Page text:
Does an aspirin-a-day increase the risk of bleeding during invasive diagnostic procedure? This is an important concern for many patients who take these and other antiplatelet agents in an effort to reduce heart attacks or strokes. Researchers at the MUHC have shown that antiplatelet drugs do not contribute to post-endoscopic bleeding. Their findings are published in this month's issue of Alimentary Pharmacology and Therapeutics.
"Clinical guidelines for use of antiplatelets during these procedures have been ambiguous," says Dr. Alan Barkun, MUHC Chief of Gastroenterology. "Some suggest withholding or stopping these medications ten days prior to the endoscopic procedure. Others will not perform the procedure if the patient was taking antiplatelet agents. In some cases this could have serious negative clinical implications. Our findings show that these precautionary measures are not necessary."
Barkun and his colleagues, including Nadeem Hussain, a clinician at the University of Western Ontario, compared the use of antiplatelets in patients who experienced bleeding with those who did not. Out of 126 endoscopy patients, they demonstrated that exposure to antiplatelets was not significantly associated with post procedure bleeding.
"Approximately 70 percent of individuals over the age of 65 are taking non steroidal anti-inflammatory medications or aspirin regularly. Our findings show that withholding these is not necessary for patients undergoing therapeutic endoscopic procedures," adds Dr. Barkun, a professor of medicine at McGill University. "This will also help ease any potential worry patients coming in for their screening colonoscopy exams may have. It is indeed important that individuals at risk for developing colorectal cancer come in for their procedures."
Christine Zeindler | EurekAlert!
'Living bandages': NUST MISIS scientists develop biocompatible anti-burn nanofibers
16.02.2018 | National University of Science and Technology MISIS
New process allows tailor-made malaria research
16.02.2018 | Eberhard Karls Universität Tübingen
For the first time, a team of researchers at the Max-Planck Institute (MPI) for Polymer Research in Mainz, Germany, has succeeded in making an integrated circuit (IC) from just a monolayer of a semiconducting polymer via a bottom-up, self-assembly approach.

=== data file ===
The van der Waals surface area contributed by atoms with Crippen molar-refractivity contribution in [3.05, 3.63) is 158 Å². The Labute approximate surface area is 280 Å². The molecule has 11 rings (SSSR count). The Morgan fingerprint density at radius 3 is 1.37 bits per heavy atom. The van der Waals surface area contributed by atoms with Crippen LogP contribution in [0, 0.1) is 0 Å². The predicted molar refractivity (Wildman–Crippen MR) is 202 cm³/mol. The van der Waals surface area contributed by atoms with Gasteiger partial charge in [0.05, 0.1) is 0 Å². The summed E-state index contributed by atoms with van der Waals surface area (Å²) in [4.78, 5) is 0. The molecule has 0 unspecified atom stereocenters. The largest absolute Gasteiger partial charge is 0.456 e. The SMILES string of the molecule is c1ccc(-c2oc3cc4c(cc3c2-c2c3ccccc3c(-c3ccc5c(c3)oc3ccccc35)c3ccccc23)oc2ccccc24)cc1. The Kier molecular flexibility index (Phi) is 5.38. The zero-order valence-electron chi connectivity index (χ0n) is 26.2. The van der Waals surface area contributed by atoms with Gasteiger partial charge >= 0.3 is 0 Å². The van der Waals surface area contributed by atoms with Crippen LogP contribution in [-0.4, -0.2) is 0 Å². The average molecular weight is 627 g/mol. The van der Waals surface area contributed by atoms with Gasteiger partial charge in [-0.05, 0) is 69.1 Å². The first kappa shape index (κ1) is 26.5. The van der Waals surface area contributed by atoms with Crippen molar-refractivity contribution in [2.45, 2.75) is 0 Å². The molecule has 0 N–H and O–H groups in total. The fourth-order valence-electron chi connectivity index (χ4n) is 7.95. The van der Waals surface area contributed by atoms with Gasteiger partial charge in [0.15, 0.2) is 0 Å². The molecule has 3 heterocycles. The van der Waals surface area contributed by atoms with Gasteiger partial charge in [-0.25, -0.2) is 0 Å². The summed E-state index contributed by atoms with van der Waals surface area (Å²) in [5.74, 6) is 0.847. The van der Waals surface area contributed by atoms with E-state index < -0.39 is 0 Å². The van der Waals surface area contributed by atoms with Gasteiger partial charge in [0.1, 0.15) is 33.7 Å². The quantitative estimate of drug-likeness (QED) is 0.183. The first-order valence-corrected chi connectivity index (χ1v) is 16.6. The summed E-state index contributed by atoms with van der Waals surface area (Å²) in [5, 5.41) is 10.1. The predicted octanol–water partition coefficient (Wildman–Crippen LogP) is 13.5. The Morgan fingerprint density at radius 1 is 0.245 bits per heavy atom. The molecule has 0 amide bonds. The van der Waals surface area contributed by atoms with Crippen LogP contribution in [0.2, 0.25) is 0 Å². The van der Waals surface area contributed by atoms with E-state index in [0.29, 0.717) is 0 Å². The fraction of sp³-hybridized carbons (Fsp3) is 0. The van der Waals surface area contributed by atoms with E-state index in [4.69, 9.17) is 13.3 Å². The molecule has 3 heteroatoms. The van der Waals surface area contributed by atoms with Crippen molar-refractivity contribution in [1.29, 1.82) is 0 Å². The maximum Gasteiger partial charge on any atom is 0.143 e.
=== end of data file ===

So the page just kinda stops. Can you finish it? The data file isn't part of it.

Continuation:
In the self-assembly process, the semiconducting polymer arranges itself into an ordered monolayer in a transistor. The transistors are binary switches used...
Breakthrough provides a new concept of the design of molecular motors, sensors and electricity generators at nanoscale
Researchers from the Institute of Organic Chemistry and Biochemistry of the CAS (IOCB Prague), Institute of Physics of the CAS (IP CAS) and Palacký University...
For photographers and scientists, lenses are lifesavers. They reflect and refract light, making possible the imaging systems that drive discovery through the microscope and preserve history through cameras.
But today's glass-based lenses are bulky and resist miniaturization. Next-generation technologies, such as ultrathin cameras or tiny microscopes, require...
Scientists from the University of Zurich have succeeded for the first time in tracking individual stem cells and their neuronal progeny over months within the intact adult brain. This study sheds light on how new neurons are produced throughout life.
The generation of new nerve cells was once thought to taper off at the end of embryonic development. However, recent research has shown that the adult brain...
Theoretical physicists propose to use negative interference to control heat flow in quantum devices. Study published in Physical Review Letters
Quantum computer parts are sensitive and need to be cooled to very low temperatures. Their tiny size makes them particularly susceptible to a temperature...
15.02.2018 | Event News
13.02.2018 | Event News
12.02.2018 | Event News
20.02.2018 | Life Sciences
20.02.2018 | Medical Engineering
20.02.2018 | Physics and Astronomy